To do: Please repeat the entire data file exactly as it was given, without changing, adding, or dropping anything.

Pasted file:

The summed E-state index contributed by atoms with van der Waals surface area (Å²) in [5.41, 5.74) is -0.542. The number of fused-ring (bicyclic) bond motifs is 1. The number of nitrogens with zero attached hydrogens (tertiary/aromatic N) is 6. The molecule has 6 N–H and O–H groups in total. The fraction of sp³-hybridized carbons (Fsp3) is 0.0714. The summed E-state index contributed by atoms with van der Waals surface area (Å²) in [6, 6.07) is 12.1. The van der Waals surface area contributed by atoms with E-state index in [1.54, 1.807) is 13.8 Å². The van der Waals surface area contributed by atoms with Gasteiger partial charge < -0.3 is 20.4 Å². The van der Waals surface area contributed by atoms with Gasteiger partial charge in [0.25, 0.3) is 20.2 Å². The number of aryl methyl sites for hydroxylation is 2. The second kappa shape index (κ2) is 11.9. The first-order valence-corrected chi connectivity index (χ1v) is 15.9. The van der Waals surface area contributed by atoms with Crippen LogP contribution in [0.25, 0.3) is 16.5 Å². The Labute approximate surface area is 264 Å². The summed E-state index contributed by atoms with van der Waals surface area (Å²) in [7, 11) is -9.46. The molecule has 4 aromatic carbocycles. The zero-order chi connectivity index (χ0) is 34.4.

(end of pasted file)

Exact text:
The summed E-state index contributed by atoms with van der Waals surface area (Å²) in [5.41, 5.74) is -0.542. The number of fused-ring (bicyclic) bond motifs is 1. The number of nitrogens with zero attached hydrogens (tertiary/aromatic N) is 6. The molecule has 6 N–H and O–H groups in total. The fraction of sp³-hybridized carbons (Fsp3) is 0.0714. The summed E-state index contributed by atoms with van der Waals surface area (Å²) in [6, 6.07) is 12.1. The van der Waals surface area contributed by atoms with E-state index in [1.54, 1.807) is 13.8 Å². The van der Waals surface area contributed by atoms with Gasteiger partial charge < -0.3 is 20.4 Å². The van der Waals surface area contributed by atoms with Gasteiger partial charge in [0.25, 0.3) is 20.2 Å². The number of aryl methyl sites for hydroxylation is 2. The second kappa shape index (κ2) is 11.9. The first-order valence-corrected chi connectivity index (χ1v) is 15.9. The van der Waals surface area contributed by atoms with Crippen LogP contribution in [0.25, 0.3) is 16.5 Å². The Labute approximate surface area is 264 Å². The summed E-state index contributed by atoms with van der Waals surface area (Å²) in [7, 11) is -9.46. The molecule has 4 aromatic carbocycles. The zero-order chi connectivity index (χ0) is 34.4.